The thin, sharp sound of Kel's switchin' echoes through the farmhouse windows. Alex crouches in the tall crabgrass by the fence. One day he'll leave that crabgrass behind and fly away, but not today.
Today he listens to Kelly getting punished; his pal 'fessed to breaking the crystal vase, even though it was Alex's mom what done it. He didn't ask Kel to do it; but Kel knew, from the dark stains on the barn floor, what would happen to Alex's mom if his folks found out, and didn't give Mom a chance to 'fess up, didn't even give Alex time to set in motion his own half-formed plan of owning up to the crime – Alex 'splained to Kel that maybe he'd just get sold 'stead of whipped half-dead, and Kel said over his dead body and ran off and told his Papa that it was him—
Alex winces at the whistling of the switch and the thwick as it lands on Kelly's legs, not sure why it hurts him so to listen. He's listened to a passel of whippings, and it never gets any easier, and he knows he ought not to care about a white kid getting switched. And yet it's so rotten to listen – it's like he can feel Kel hurtin', almost hear Kel bite back his hollerin'. Kel told him he'd just get spanked with a brush, that nobody in his family got the switch till they were thirteen. Well, looks like his Papa made an exception, since he's only got six months to go. Alexander bows his head at the sound of the switch cutting into his friend. He knows what the merciless hickory does to the skin, and he knows that with how valuable the vase was, Kelly will be laid up in bed for days.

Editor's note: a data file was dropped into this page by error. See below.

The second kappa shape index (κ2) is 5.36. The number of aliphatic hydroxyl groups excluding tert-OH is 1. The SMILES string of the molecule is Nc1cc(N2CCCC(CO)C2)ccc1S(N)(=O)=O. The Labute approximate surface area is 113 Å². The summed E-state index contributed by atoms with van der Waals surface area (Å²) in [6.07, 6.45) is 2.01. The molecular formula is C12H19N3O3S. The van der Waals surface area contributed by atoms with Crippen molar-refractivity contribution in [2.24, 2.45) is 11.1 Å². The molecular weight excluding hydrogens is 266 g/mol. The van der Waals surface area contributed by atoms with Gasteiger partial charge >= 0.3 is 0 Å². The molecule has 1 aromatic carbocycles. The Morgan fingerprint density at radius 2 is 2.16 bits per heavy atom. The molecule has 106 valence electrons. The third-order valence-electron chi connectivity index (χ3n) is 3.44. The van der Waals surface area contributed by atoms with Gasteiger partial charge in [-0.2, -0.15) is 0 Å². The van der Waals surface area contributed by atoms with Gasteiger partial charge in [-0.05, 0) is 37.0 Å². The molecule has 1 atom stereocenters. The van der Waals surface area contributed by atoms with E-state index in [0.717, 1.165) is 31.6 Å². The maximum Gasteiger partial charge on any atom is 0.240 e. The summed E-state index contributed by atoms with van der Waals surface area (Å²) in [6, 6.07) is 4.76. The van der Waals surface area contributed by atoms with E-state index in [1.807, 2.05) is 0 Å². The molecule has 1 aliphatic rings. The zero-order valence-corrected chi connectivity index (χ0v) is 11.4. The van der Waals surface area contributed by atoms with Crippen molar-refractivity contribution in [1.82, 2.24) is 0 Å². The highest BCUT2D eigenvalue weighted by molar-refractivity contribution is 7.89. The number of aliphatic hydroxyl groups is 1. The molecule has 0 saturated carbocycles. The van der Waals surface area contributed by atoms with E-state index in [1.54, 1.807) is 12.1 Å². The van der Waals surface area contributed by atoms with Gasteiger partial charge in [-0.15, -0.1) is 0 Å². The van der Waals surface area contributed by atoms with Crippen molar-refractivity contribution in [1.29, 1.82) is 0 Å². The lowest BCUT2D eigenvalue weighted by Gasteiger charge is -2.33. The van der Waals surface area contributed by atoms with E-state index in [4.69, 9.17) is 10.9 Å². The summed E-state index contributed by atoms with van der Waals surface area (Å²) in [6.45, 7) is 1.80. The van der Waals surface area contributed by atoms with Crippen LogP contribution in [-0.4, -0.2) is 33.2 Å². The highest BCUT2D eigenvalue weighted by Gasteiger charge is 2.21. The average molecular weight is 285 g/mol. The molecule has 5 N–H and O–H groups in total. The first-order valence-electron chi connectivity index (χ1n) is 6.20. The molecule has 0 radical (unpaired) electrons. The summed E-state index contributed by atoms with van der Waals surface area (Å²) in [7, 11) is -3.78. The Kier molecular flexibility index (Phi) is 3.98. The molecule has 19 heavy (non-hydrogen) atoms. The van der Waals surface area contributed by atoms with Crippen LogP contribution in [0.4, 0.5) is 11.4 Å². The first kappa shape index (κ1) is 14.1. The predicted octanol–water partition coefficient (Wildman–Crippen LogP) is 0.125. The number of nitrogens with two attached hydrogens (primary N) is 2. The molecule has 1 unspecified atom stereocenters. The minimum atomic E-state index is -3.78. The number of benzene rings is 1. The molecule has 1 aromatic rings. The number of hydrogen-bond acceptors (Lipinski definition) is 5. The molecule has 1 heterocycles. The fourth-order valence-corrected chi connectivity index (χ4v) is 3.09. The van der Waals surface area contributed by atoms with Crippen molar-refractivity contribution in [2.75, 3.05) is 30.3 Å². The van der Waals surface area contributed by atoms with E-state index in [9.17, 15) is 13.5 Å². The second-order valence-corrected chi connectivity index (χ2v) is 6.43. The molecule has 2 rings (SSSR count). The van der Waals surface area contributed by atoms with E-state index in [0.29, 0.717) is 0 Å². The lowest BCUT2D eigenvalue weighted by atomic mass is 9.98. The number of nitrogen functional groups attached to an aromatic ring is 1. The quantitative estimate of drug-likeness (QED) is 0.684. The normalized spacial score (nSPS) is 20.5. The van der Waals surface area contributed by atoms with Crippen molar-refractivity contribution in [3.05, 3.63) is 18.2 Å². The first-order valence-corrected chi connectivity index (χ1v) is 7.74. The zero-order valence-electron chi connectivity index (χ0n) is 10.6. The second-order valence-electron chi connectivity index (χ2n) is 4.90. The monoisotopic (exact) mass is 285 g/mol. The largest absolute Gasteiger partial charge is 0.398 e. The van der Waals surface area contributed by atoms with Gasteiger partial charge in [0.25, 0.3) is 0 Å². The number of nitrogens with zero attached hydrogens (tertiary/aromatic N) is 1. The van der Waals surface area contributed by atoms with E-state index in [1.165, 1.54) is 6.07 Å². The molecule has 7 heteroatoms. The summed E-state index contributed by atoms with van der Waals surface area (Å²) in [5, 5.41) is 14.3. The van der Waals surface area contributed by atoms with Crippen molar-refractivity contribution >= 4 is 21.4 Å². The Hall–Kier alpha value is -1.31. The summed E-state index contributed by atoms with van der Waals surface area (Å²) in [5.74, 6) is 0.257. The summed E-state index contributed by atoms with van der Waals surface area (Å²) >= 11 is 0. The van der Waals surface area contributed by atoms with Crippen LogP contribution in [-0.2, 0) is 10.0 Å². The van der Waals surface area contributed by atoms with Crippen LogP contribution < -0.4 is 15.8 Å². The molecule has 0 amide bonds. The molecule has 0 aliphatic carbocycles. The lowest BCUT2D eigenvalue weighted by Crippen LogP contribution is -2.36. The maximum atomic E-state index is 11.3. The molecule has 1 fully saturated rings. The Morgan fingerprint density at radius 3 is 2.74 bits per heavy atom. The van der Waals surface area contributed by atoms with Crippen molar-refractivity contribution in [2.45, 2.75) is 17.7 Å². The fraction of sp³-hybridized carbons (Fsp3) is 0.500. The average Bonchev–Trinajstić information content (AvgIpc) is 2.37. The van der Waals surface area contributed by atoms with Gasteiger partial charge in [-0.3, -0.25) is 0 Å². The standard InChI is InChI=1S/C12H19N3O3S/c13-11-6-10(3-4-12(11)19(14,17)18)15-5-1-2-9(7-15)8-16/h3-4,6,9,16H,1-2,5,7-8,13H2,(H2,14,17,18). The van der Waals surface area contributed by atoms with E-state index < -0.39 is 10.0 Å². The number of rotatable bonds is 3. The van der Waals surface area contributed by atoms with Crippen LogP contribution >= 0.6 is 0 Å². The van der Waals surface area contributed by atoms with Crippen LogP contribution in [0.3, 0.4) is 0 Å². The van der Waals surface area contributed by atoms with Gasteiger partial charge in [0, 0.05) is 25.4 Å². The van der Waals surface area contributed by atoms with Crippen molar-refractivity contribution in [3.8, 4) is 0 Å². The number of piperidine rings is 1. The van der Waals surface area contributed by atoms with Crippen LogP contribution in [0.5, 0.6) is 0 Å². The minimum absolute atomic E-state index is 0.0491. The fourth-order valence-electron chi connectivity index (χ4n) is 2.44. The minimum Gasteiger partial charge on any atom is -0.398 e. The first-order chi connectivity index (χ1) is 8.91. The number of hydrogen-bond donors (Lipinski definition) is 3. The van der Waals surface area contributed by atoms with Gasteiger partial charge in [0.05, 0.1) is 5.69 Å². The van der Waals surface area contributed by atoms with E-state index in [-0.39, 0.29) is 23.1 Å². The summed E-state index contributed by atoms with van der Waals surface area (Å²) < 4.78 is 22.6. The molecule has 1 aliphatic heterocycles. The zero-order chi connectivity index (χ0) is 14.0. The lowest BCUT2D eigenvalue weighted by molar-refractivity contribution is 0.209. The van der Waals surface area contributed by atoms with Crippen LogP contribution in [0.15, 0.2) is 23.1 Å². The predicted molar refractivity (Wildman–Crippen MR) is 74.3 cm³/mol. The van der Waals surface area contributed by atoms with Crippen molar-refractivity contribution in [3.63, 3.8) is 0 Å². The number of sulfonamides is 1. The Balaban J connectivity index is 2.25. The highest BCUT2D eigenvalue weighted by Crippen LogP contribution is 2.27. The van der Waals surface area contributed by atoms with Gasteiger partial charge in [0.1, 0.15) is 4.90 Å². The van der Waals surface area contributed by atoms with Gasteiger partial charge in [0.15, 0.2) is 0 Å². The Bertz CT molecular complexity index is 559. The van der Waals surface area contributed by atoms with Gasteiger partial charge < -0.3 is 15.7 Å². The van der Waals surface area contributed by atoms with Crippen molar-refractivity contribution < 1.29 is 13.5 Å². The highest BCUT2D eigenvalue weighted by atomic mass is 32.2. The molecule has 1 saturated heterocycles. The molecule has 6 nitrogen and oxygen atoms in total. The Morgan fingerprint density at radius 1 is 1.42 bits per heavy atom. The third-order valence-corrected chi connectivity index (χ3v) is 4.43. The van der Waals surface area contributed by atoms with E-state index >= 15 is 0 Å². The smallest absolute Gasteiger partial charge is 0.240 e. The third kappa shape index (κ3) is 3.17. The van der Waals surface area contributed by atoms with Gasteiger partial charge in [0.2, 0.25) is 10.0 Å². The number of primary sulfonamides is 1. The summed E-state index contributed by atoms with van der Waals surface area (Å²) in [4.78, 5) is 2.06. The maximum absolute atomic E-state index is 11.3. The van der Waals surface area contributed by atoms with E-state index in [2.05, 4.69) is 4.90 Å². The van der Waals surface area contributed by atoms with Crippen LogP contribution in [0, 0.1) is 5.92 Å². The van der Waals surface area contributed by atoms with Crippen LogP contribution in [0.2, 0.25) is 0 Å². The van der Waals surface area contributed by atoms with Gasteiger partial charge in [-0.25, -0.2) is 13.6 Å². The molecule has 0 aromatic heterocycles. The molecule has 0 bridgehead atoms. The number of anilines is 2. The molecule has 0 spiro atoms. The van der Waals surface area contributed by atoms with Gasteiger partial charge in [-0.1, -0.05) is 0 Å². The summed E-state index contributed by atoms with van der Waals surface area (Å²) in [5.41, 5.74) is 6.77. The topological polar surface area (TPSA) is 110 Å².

It's hard to believe, and it makes him sick to think on it, but Kel's right: this is actually the best outcome there can be, to this mess. Alex wishes that things could be better, but though he's nine, nearly a man, he has no idea how to change it. Except… he's heard about the North. New York. He lets it sing through his veins. Kel's taught him to write, and he's better than his pal, though he does say it himself. One day he'll write papers for himself and his Mom and brother and sister, and be gone far away from here.
He wonders if Kelly'd come, if he asked him real nice. He can only hope. But hope is a luxury, where he lives.